“His 12-year-old brain travels from confused to suspicious to frankly murderous in the same nine seconds it takes my seven-year-old self to hurtle from fake innocence to guilt to liver-melting fear. His suspicions of the thief are entirely correct, my fear for my life equally so,” writes “Kindness” columnist ANTONIO DI DIO.
FOOTY season is upon us and a certain number of things will occur. Spring will chill into winter.
The Raiders will give joy and despair in equal measure, and the home-game snag rolls will be magnificent on a chilly night. Tick.
Ricky will blow up on our behalf, and the Tigers will win friends but not matches. Tick.
Boofheads sin, Storms win, Panthers choose, Dragons lose. Tick.
And football cards will be issued with albums and foils and parallel fancy issues, and, like a drunken front rower on a Mad Monday, I will say “yes” to everything.
For the Freudians who reckon everything stems from a childhood event, I’ve picked it. It’s a Sunday before the Macksville Sea Eagles take on the grain-fed barbarians of Bellingen or some nearby lovely town, a year or two before the hippies arrived and brought a different, slightly more herbal vibe.
My wonderful older kinda brother Stan asks his mum Mary where his missing footy cards are. Not to be found. Big Jim and Little Johnny tell him to serve customers in the milk bar, and his 12-year-old brain travels from confused to suspicious to frankly murderous in the same nine seconds it takes my seven-year-old self, next to him at the counter, to hurtle from fake innocence to guilt to liver-melting fear. His suspicions of the thief are entirely correct, my fear for my life equally so.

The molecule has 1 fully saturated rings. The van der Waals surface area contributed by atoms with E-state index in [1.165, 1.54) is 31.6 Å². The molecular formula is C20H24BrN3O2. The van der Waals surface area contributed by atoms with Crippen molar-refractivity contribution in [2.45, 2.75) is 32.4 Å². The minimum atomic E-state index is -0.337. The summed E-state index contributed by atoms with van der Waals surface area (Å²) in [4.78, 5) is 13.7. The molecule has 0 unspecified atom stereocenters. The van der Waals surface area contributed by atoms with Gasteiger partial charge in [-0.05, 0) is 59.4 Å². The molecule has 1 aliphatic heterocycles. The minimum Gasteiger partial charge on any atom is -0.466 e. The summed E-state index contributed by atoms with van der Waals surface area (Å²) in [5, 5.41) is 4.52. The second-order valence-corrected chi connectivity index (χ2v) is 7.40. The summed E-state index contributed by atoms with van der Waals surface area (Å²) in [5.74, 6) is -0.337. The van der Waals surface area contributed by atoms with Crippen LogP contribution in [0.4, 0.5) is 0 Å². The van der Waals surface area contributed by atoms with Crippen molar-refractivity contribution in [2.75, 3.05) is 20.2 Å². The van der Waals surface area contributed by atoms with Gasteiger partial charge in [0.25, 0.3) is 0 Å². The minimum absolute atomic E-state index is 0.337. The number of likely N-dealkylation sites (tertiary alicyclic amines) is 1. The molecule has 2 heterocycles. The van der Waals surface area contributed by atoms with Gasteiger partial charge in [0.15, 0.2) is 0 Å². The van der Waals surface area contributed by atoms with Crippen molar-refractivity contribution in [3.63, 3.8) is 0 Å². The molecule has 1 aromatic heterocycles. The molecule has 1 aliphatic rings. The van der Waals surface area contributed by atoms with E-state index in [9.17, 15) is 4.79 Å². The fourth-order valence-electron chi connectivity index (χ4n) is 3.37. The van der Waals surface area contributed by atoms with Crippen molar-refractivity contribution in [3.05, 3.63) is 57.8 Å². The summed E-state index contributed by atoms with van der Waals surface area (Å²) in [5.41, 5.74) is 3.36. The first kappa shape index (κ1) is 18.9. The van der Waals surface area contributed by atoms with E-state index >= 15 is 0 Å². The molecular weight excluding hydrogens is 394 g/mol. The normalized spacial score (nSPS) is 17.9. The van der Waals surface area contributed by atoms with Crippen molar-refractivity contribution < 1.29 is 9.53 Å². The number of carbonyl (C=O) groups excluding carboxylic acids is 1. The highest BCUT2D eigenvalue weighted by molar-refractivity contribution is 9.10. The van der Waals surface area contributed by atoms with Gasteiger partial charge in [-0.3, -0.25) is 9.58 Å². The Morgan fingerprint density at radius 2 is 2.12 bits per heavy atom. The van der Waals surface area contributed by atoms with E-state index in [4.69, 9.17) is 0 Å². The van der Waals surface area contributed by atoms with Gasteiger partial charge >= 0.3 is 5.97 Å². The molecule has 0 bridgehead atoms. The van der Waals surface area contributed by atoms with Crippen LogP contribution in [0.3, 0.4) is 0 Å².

Eventually, I slipped away with Stan’s treasures and promptly lost them, somewhere between the glorious feast of Samboy chips and steel-canned Passiona consumed in the interregnum parting the Under 18s and the reserves match, and never thought much of them again.
That first-grade game later featured an outrageous penalty count against the home side, with the local ref caning us. He was, I’m told, sweet on the Bellingen halfback’s sister.
Down and grim, gnashing teeth, our skipper spoke to the team after a final Bellingen try, with anger so controlled he could have bottled it. “How’s it feel boys?” he asked, three times, to the lads in a huddle, five yards away from my dish-sized eyes.
To their rage he replied, this time only once: “Let’s not sook. Let’s not whinge. That’s for them on the sidelines to do. We are here for one reason. To play.”
And play they did. An extraordinary comeback, of such skill and precision and teamwork that the visitors and the ref were helpless before their righteous fury.
How many times has brutal circumstance kicked us and we allowed ourselves to be frustrated and give up? The philosopher Marilla Cuthbert once said: “To despair is to turn away from God”. Well, whether you believe in her or not, it’s a great way to live.
More importantly, the boys did not give the referee the importance to justify giving up. They forgave him. He was an immovable force of nature, like the floods that had ravaged the town a month earlier, and there was no point railing at the sky, when the clean up was there to be done.
You know what happened the next day? That beautiful guy Stan, in response to my fear of a deserved execution, made me a milkshake. Helped with my homework. He’d moved on!
My life, Stan’s life, the town’s life after that match, was better that week because forgiveness frees us all. If you think you’ve done nothing worth absolving I congratulate you.
I’m still trying to forgive myself for a thousand stupid things. I’ve spent 40 years collecting rugby league cards (there’s a sentence that needs forgiving right there) and have most, but that 1974 set is pitiful – still have only nine of the 115 of them, and desultory purchases they were.
I suspect, deep down, I feel unworthy to buy them, and that I never deserved them in the first place. Stan, wonderful fellow, forgot his anger the next day. Forgiving yourself takes a little longer.
Do you have something you are stopping yourself from doing, or you feel unworthy to do? A treasure you don’t deserve? It may be that the only person who feels that way is you. Kindness is forgiveness, and as with all kindness, the greatest beneficiary is the giver. Best wishes, Antonio
Antonio Di Dio is a local GP, medical leader, and nerd. He is missing some 1968 Scanlens cards, and buys them on ebay when the Brumbies match is over and the Justice League comics are sold out. There’s more of his “Kindness” on citynews.com.au
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